Saturday, April 23, 2011

A little monologue about closing the knee joints

"What matters in life is not what happens to you but what you remember and how you remember it."

Gabriel Garcia Marquez

I did full primary this morning (my rest day is Sunday. Which brings up a superstitious thought: Does my not being able to get into padmasana upside down without my hands somehow have something to do with resting on Sundays instead of on Saturdays? I wonder if there is some astrological reason somewhere? Just wondering. But I'm probably just being superstitious.)

As I was doing all the padmasana and half padmasana variations this morning in primary, I tried to work on Frank's suggestion to try to engage the hamstrings to close the knee joint without using my hands. I wasn't entirely successful, but I made an interesting discovery: It appears that I can close my left knee joint more easily than my right. With my right leg, there's always a small gap between the heel/Achilles Tendon and the underside of the thigh, despite my best efforts. This gap becomes bigger as I move the right foot towards the left hip crease, so that by the time I actually get the right foot to the vicinity of the left hip crease (it never actually made it there, not without my hands having to intervene), the right knee joint is fully open.

Although there is also a tendency for the left knee joint to open as I move the left foot toward the right hip crease, I seem to have more success keeping the left heel/Achilles Tendon close to the left underside of the thigh, so that it is possible to actually get the left foot into an almost perfect half-lotus without the intervention of the hands.

So, it appears that there is some kind of an imbalance in my left and right sides. Whatever muscles are needed to bring the foot into half-lotus are more well-developed on the left side than on the right. Interesting, don't you think?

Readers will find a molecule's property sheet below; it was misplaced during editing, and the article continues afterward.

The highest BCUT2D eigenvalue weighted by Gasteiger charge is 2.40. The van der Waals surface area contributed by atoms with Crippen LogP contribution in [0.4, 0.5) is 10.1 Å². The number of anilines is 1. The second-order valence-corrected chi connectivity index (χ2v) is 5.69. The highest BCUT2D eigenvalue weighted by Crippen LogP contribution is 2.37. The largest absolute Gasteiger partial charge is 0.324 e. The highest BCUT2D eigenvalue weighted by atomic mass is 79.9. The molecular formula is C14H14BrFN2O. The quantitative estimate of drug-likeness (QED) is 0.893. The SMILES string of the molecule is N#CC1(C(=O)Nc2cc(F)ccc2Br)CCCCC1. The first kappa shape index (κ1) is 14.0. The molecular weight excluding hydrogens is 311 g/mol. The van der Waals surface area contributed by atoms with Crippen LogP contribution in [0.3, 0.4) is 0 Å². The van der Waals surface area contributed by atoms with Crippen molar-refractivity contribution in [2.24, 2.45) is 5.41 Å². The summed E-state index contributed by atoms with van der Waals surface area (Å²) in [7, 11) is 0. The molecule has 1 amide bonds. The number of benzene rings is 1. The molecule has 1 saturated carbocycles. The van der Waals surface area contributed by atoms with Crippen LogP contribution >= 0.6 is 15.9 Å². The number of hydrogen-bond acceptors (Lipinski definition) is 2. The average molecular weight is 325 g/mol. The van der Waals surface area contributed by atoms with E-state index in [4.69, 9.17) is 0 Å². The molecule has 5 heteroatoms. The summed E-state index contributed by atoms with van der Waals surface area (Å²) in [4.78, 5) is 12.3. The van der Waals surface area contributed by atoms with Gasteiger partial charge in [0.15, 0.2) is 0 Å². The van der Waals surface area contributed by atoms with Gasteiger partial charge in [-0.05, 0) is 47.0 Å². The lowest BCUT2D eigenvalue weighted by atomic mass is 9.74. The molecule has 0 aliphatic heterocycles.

I think I'll continue to work on trying to close the right knee joint with as little intervention from the hands as possible. This seems like a worthwhile project.

Thank you for listening in on this knee-joint-closing monologue :-) 


  1. It is perfect that you start blogging about this because I am at the point I can do shoulder stand with half assed full lotus, if unassisted with hands. I entertained the idea of forcing with hands but thanks to your recent posts and warning to new ashtangis like me, I will instead take the harder course and work on my quad and hamstrings.

    Thank you.

  2. Hi Nobel, Have enjoyed your recent posts but have been unable to comment on my iphone, technical issues. Do you practice in shorts? If so have you tried spraying your thigh to help get into padmasana inverted. At home(colder) I practice in capris and they help my right foot slide into position, at he shala (hotter) I often use the garba spray to give me some slipperiness, I can do it without but this makes it much easier and safer for now I think. I guess if your sweaty you may not need this. Also and you may already do this, move the left leg away from you whilst it is still straight to give yourself space to get the right foot into position. As you and others have already discussed take good care of your knees. My right hip is also tighter than my left.

  3. very good to read this! brings motivation

  4. Hello Salena,
    Yes, when upside down, it is probably better to let the hips and hamstrings do more work, and to use the hands as sparingly as possible. I'm happy you found the discussion useful :-)

  5. Hello Helen,
    thanks for the suggestion. Yes, I practice in shorts. I've never been in the habit of using the Garbha spray, but I'll think about it. Moving the left foot away while it's straight sounds like a good idea too. I'll try this. Thanks!

    Thanks, lilasvb :-)